Background

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How can magnetism and biomimetic locally-driven flows overcome the current limitations of microfluidics?
MAMI team

That is the central question of this MAMI project! With its promise of handling sub-nanoliter quantities of reagents in complex sequences, microfluidics has tremendous potential for chemical analysis and materials discovery. It has attracted numerous scientists with different backgrounds to the field[1], but serious difficulties persist. Approaches for flow control mainly rely on pressure gradients generated by external pumps, where the presence of confining walls or substrates greatly limits achievable flow-rates, and demands large imposed pressures. Non-slip boundaries lead to Taylor dispersion that hinders exact delivery and dosing of solutions. Fouling at the walls of the channels, unacceptable for certain analyses such as blood, is a persistent problem. Lastly, efficient mixing of microscale flows remains challenging at low Reynolds numbers[2]. Removing the wall between the fluid channels and surrounding solid medium, or ‘microfluidics without walls’, is an attractive idea to overcome these problems. Liquid-in-air and liquid-in-liquid confinement are solutions combining hydrophobic coatings[3], electrowetting1, and surface tension pinning of fluids in complex 3D geometries[4]. However, the invasive nature of the necessary electric fields, their harmful effect on cell vitality[5] in biological applications, along with technical complications in device fabrication[6] and persistent reliability, speed and clogging issues, have inhibited widespread adoption of these approaches.

Nature avoids many of these limitations through locally induced flows driven by assemblies of “pumps” on the walls of the fluidic system. It is a ubiquitous and essential solution in living systems, as whenever the length scales exceed a few microns, the time scales for diffusive transport tend to become prohibitively long. Not only does active flow beat diffusion, it also allows for directed transport and timed delivery of cargo[7]. Most eukaryotic cells are coated by hair-like cilia, 1–15 μm long flexible rods that act as both sensors and actuators of local fluid flows[8]. One prominent example is the carpet of ciliated cells in the lining of human lungs and trachea that sweep mucus and dirt out of the airways to prevent infections[9]; similar structures are present in almost all organs of the human body.[10] Without such fluid flows, life as we know it could not exist.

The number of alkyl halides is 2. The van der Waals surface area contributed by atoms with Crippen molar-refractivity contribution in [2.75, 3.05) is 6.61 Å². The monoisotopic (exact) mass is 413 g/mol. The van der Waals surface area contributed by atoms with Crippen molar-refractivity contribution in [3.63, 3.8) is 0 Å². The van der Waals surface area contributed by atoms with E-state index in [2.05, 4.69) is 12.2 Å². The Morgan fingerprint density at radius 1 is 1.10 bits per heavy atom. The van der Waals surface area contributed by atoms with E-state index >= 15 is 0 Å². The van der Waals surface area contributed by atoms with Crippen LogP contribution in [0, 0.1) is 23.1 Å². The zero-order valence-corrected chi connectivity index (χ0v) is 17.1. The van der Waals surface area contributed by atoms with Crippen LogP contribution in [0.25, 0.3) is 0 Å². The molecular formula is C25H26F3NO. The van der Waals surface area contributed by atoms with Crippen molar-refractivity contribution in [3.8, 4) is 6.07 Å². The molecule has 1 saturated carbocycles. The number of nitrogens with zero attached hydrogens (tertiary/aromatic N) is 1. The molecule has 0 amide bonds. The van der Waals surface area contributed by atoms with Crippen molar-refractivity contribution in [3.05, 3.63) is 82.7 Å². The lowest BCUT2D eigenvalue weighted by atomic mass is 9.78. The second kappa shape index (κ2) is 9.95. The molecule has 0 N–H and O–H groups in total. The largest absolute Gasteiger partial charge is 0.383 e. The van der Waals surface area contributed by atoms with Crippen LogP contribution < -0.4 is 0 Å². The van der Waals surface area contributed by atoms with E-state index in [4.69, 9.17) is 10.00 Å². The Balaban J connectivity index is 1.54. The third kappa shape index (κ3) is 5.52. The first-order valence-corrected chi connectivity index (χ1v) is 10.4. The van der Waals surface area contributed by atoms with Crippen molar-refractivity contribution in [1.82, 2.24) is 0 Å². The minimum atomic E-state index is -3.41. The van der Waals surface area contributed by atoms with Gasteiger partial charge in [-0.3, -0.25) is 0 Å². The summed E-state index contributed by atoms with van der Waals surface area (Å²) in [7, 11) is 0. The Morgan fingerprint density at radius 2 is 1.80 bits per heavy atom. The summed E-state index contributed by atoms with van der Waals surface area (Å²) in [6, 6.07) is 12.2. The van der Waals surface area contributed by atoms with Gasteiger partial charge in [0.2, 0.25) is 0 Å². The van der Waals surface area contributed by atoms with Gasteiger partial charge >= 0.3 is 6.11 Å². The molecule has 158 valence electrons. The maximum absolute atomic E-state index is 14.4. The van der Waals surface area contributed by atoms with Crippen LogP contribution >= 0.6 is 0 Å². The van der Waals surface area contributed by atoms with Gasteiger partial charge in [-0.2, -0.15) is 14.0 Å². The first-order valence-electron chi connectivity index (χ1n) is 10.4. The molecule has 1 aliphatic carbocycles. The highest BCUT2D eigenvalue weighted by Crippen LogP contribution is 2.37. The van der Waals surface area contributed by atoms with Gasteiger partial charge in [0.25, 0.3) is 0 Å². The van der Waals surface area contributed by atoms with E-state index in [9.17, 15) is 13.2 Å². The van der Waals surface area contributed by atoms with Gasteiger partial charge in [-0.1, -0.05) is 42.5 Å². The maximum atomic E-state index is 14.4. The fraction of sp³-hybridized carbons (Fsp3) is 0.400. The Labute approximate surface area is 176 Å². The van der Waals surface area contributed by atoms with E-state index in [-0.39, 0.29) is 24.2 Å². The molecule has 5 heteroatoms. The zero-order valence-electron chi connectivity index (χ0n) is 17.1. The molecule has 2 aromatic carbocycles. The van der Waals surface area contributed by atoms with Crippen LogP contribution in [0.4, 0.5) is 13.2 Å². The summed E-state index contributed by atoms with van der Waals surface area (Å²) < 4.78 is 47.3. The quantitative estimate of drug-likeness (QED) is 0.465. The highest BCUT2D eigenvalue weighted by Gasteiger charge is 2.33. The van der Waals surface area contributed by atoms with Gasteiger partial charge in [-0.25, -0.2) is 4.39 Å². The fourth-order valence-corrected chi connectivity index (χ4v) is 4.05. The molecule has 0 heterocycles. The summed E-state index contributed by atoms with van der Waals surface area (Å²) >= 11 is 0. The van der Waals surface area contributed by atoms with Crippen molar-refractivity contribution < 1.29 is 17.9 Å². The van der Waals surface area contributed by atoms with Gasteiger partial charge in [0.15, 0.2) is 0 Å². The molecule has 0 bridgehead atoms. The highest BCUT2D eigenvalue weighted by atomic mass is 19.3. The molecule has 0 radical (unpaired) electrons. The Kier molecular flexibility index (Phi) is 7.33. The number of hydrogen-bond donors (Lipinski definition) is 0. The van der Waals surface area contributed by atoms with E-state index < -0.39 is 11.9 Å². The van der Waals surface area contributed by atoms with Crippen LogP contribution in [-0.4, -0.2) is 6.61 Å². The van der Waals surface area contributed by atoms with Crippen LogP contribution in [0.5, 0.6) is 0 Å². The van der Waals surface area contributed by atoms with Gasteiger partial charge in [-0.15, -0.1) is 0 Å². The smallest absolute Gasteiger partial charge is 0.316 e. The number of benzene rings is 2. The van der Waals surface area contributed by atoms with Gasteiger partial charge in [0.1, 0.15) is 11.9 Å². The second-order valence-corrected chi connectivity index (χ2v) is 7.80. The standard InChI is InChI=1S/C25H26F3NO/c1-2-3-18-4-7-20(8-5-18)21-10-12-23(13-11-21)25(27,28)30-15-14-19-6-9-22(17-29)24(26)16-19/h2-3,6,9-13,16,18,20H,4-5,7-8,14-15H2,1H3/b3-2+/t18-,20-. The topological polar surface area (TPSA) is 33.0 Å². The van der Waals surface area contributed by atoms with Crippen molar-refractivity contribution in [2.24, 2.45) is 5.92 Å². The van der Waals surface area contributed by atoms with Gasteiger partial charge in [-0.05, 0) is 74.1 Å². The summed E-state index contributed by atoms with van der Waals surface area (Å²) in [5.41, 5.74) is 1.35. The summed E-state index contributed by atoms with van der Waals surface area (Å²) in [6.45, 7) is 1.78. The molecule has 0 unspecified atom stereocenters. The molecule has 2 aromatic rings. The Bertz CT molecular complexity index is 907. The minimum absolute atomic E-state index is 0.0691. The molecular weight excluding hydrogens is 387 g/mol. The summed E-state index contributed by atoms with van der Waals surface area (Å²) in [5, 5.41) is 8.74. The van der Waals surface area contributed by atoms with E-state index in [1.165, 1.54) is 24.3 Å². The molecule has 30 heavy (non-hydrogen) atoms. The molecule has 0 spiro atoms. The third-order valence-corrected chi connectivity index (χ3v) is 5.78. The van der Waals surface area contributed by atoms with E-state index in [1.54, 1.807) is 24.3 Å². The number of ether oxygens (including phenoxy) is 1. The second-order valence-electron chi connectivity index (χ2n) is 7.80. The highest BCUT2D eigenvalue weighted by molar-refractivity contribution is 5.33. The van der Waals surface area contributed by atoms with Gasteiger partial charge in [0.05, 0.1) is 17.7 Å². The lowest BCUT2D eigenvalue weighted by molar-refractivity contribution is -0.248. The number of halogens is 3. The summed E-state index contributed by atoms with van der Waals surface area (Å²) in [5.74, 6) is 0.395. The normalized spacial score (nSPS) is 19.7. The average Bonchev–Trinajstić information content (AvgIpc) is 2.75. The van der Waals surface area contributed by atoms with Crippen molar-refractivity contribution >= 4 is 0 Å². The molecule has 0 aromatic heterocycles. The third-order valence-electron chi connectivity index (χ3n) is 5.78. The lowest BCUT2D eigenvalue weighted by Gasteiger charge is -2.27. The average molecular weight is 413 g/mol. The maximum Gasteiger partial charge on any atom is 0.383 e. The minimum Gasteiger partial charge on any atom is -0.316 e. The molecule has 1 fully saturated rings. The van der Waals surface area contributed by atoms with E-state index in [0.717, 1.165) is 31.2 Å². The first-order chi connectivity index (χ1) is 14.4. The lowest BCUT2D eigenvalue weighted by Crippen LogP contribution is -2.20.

MaMi will take a novel approach to the problems of bulk and locally-driven flow. We aim to exploit magnetic forces in micro-hydrodynamics to achieve liquid-in-liquid confinement and locally-driven flows, thereby overcoming the limitations of conventional micro-scale transport in fluids. To this end, magnetics offer unique advantages: most materials are transparent to magnetic fields, permitting precise targeting of magnetic micromachines and interfaces, the scalability of magnetic dipole fields favours miniaturization[11], and the huge range of time scales available allow ultrafast switching (< 10-10 s) or millennial stability (> 1010 s).

[1] N. Blow, Nat. Methods, 4 (2007), 665–70. [2] R. Mukhopadhyay, Anal. Chem., 77 (2005), 429–A–432 A. [3] A. Banerjee et al., Lab Chip, 12 (2012), 758.[4] W.C. Lee, Y.J. Heo and S. Takeuchi, Appl. Phys. Lett., 101 (2012), 114108. [5] J. Voldman, Annu. Rev. Biomed. Eng., 8 (2006), 425–54. [6] K. Choi et al., Annu. Rev. Anal. Chem. (Palo Alto. Calif)., 5 (2012), 413–40 [7] R. Faubel et al., Science, 353 (2016). [8] D. Babu and S. Roy, Open Biol., 3 (2013), 130052. [9] J.M.J. den Toonder and P.R. Onck, Trends Biotechnol., 31 (2013), 85–91. [10] I. Ibañez-Tallon, N. Heintz and H. Omran, Hum. Mol. Genet., 12 (2003), R27–35. [11] A. Cebers and K. Erglis, Adv. Funct. Mater., 26 (2016), 3783–95.